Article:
Lastly, dropouts really shouldn't be any problem as long as you use good grade tapes and shoot them only once. I highly recommend the Panasonic Master series of tapes (AY-DVM63MQ). These are 63 min cassettes with a higher density substrate than the normal miniDV tapes. (You'll recognize them because the cassettes are white instead of the normal black.) You can find them at www.taperesources.com and other places.
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Old February 13th, 2002, 12:26 PM   #4
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umm...

DVCAM is a tape as well...meaning. theres SONY MiniDV tapes...excellence, premium, and DVCAM. I understand about what DVCAM is, the recording part of it is. but do SONY DVCAM TAPES work with the canon XL1s.
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Old February 13th, 2002, 12:42 PM   #5
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FOLLOW-UP

I have recieved the information that I believe has cleared everything up. you can shoot the sony DVCAM tapes in the canon XL1s. but it will shoot in standard DV format only, whats interesting is, the 40 min dvcam tapes, will actually run at a full 60 min. the canon xl1s does this automatically. im assuming this is all consistent with the dropframe timecode of the canon, and I cant see how this would have anything to do with dropouts. thanks again for your help everyone.
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Old February 13th, 2002, 01:41 PM   #6
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From TapeResources.com

"What's the difference between DVCPRO, DVCAM, miniDV and DV?
(see also Sony's article on our site)
Mini DV, DV are a consumer format that a number of manufacturers agreed on to become the next consumer standard. It has been so good a format that many professionals, and semi-professionals have begun using it. The format uses ME tape. Standard lengths are 30, 60 and 80min for the miniDV and 120, 180 (and some 270min) for the DV. There are also two speeds in DV and miniDV, so a 80min mini can provide 120min of recording.(Low quality)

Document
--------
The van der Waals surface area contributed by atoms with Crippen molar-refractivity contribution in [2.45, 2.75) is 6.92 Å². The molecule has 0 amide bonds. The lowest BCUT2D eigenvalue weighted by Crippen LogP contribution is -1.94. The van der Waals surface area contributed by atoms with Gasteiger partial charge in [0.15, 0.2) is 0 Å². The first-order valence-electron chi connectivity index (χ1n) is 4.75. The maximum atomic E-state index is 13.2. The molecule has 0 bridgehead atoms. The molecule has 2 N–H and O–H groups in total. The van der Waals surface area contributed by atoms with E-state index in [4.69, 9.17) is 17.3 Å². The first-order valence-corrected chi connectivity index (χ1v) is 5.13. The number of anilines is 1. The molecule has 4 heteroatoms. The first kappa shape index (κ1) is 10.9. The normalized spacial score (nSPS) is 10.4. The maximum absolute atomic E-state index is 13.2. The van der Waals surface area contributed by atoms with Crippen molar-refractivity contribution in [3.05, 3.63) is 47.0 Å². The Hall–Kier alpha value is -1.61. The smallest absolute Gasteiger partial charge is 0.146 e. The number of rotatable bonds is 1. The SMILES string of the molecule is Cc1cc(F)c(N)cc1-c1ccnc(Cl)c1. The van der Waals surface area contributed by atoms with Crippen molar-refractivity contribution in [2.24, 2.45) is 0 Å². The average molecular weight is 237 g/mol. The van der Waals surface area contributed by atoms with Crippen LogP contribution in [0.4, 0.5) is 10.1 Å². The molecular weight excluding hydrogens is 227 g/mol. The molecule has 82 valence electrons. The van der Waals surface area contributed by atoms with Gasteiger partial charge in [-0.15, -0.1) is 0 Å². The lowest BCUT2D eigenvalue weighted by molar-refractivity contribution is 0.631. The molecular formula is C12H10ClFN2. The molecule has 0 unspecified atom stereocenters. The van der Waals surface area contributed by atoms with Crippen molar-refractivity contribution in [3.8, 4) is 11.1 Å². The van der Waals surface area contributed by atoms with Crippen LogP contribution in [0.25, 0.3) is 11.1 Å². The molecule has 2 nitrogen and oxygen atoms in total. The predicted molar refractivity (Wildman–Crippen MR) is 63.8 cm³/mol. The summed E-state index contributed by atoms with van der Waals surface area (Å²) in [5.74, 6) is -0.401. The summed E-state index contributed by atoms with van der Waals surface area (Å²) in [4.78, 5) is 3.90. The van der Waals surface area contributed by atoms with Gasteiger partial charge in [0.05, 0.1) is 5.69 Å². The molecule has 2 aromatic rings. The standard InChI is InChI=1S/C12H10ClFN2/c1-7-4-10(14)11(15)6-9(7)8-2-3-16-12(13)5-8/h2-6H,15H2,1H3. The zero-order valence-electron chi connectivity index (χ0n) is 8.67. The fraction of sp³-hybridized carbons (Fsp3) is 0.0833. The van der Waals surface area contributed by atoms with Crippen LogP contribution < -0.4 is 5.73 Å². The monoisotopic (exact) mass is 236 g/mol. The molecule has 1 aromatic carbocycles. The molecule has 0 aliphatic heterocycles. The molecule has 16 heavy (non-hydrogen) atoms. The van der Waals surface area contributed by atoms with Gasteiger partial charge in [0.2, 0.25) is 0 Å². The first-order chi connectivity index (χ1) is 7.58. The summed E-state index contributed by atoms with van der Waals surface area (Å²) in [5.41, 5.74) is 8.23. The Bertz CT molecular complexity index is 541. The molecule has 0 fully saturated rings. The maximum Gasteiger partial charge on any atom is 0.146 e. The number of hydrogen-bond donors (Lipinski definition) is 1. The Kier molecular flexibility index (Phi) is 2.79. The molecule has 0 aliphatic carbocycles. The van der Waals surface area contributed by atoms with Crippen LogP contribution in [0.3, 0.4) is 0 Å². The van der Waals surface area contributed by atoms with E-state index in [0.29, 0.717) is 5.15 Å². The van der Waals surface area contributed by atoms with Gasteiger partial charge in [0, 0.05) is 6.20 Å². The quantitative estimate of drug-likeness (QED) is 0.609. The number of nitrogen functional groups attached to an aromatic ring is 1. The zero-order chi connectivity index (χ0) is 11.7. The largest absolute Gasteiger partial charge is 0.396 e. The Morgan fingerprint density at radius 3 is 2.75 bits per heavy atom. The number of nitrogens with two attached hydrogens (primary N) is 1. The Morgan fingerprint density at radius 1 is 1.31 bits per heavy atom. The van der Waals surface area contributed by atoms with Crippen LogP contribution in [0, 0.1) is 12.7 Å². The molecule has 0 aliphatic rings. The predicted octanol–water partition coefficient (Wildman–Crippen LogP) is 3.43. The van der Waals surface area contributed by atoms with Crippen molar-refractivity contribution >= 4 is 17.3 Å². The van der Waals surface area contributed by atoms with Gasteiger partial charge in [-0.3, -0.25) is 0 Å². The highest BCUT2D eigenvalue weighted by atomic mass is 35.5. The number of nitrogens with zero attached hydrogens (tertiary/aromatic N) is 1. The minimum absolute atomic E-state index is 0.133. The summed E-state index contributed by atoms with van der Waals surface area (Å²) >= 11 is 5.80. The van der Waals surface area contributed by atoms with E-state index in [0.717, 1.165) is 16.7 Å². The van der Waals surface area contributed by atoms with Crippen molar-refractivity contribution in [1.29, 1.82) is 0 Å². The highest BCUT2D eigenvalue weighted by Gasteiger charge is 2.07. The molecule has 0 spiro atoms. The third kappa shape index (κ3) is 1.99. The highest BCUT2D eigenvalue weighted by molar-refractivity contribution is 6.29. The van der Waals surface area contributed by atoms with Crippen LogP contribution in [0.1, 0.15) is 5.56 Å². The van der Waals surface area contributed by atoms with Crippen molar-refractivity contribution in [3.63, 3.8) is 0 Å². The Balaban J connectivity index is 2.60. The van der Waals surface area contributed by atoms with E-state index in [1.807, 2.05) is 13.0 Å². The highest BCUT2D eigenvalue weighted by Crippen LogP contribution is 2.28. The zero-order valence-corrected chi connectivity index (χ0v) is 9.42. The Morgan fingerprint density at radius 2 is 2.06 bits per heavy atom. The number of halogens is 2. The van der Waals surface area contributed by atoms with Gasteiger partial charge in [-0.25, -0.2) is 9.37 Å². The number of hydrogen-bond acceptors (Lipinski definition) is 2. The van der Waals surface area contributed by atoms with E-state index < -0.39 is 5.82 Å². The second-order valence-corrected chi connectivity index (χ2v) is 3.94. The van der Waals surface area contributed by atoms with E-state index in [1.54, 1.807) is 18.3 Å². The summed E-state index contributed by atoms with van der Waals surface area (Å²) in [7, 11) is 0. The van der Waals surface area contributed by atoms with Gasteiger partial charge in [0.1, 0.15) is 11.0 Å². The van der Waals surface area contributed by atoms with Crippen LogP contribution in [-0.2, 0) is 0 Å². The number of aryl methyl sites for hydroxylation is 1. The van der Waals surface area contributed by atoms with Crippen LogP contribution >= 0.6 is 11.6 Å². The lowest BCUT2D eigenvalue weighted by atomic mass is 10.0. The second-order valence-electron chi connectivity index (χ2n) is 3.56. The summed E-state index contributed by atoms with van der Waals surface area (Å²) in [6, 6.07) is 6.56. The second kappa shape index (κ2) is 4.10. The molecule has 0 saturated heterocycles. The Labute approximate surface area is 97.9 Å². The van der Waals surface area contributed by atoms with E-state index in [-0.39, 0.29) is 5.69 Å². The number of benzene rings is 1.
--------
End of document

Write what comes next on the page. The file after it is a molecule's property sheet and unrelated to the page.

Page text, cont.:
At the same time, Sony & Panasonic brought out their professional versions, named DVCAM and DVCPRO. Sony's professional DVCAM format, although similar to miniDV, runs 50% faster. So, its longest tape in the mini size is 40min. There is a 184min DVCAM tape, which will run 270 minutes in a DV machine! Recognition holes in the tape tell the machine what tape you have loaded. In addition the professional format of DVCPRO and DVCAM have locked audio.

Panasonic's DVCPRO runs at a faster speed than the Sony DVCAM, but its main difference is the use of MP tape as opposed to ME. Panasonic, inventors of miniDV and the ME tape, did not think the tape robust enough for professional use and chose to go with MP tape. The physical cassette size for DVCPRO is also larger than miniDV for the shorter lengths... a kind of a 'medium' size. Long lengths use the same size as DV. MiniDV can be used in a DVCPRO deck, but only with an adapter, and only for playback. (SB) "